A lot has happened since MacEwan University launched its Changing Minds program back in 2018. More than just a set of services, Changing Minds is an invitation to the entire campus community – students, faculty and staff – to join the conversation about mental health. Here are eight ways we’ve been changing our minds over the past two years.
1. Shifting the way we look at mental health
Since January 2018, the Inquiring Mind workshop for students has been offered 27 times, introducing students to the mental health continuum, dispelling myths and introducing ways to recognize symptoms of declining mental health in ourselves and others – tools they can use for the rest of their lives. Workshops run throughout the year (check out the schedule here). And students aren’t the only ones learning. In just over a year, MacEwan faculty and staff have taken part in 13 the Working Mind workshops (with nine more are scheduled over the next four months), which help MacEwan employees learn how to support students and each other.
2. Students helping students
If you’ve stopped in the halls to talk about stress, decorate a cookie or pet a PAWSS dog sometime in the last two years, you’ve probably already met our volunteer peer health educators. Since the summer of 2018, these students have been regular fixtures on campus – hosting weekly table displays and monthly wellness stations (check out the full schedule on MacEwan Life). The most popular topic they address, by far, is managing stress, which makes perfect sense since more than half of all MacEwan students say that stress has affected their academic performance at some point in the year.
The first step in being there for people is, well, just being there
“We’re not therapists and we’re not psychologists, but we can be there for other students. We can listen. We can share resources. And we can make sure they don’t feel alone.”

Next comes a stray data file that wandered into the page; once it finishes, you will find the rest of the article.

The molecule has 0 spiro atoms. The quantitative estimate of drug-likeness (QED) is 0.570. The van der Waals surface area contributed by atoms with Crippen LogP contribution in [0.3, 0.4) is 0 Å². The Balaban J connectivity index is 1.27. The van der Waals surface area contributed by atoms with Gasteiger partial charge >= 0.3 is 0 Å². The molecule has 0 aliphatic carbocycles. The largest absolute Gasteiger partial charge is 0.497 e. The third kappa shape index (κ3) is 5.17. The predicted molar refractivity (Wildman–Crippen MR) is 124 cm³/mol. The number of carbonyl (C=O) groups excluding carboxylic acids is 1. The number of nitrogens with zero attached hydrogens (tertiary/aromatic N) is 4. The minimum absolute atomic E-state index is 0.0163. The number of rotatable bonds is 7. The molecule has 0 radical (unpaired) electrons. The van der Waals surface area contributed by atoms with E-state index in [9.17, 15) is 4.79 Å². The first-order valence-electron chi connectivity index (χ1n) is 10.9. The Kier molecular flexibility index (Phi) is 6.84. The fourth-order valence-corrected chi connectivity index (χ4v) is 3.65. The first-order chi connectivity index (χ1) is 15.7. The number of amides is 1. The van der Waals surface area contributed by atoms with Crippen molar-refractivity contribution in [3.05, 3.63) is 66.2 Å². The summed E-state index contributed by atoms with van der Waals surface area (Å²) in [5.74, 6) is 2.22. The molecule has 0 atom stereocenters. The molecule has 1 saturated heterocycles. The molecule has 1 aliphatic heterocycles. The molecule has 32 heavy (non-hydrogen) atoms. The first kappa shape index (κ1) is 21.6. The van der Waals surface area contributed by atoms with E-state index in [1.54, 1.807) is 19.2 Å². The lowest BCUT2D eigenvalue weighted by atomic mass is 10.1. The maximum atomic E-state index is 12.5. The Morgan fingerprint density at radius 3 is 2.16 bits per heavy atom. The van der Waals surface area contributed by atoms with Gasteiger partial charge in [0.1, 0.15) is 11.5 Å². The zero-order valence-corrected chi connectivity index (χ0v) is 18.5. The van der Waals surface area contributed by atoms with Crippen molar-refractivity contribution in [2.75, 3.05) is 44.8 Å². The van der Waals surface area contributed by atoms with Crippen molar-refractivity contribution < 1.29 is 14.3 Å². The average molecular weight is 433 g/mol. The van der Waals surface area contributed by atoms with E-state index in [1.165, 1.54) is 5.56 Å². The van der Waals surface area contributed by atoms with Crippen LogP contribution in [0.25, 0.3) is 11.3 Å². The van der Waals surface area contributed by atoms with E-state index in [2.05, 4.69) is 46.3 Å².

Technically, the Pets Assisting with Student Success (PAWSS) program was around a few months before we launched Changing Minds, but the two programs are a perfect (or maybe purr-fect or fur-fect?) match. Every Friday, PAWSS hosts drop-in sessions where students can spend some quality time with our favourite canines and felines – and take part in some of our peer health educators’ stress-busting activities too. See the upcoming events/workshops schedule on MacEwan Life for details.
4. The mind-body connection
Taking care of your physical wellness can be tough when you’re juggling classes, studying or working – or when you’re uncomfortable even going to the gym in the first place. The Fit Buddy program pairs students who are already comfortable using the gym with those who could use some company during their first workouts.
Taking Fit Buddy a step further is the PASS program, where counsellors and case managers in Wellness and Psychological Services can provide students with a “prescription” for scheduled sessions with a certified personal trainer or exercise physiologist.
5. A new health centre
In its first year of operation, the MacEwan University Health Centre saw more than 1,000 MacEwan students as patients. The number one reason student patients walked through the doors at 10507 109 Street? Mental health concerns. The centre offers students, faculty and staff one-stop access to medical teams led by senior physicians and supported by primary care nurses, medical assistants and mental health professionals.
6. Talking it out together
In addition to individual counselling sessions, Wellness and Psychological Services now offers group therapy for mental health issues, including social anxiety, generalized anxiety and depression, feelings and art therapy. Not only is the therapy well received (the sessions are full every time they’re offered), it normalizes the feelings that many students have about loneliness and reinforces that students aren’t alone in feeling them. Learn more about counselling options and how to access them.
7. Sharing our stories
Mental health is an ongoing theme in our Portraits of MacEwan series, where students, faculty and staff generously open up with their own personal stories of success, struggle, self-care, kindness, resilience and learning.
8. We know the work isn’t done
As we’ve been introducing a number of services, programs and partnerships over the past two years, we’ve also been working behind the scenes gathering data and consulting with students to create a comprehensive student mental health strategy. The strategy promotes looking at mental health as a core value of our university and how we can continue weaving mental health into the culture of our institution. The goal? To make resources more accessible and ensure that quality services are being provided. Watch for more information on the strategy later this year.
Changing Minds connects students, faculty and staff with training opportunities, support services and resources related to mental health.
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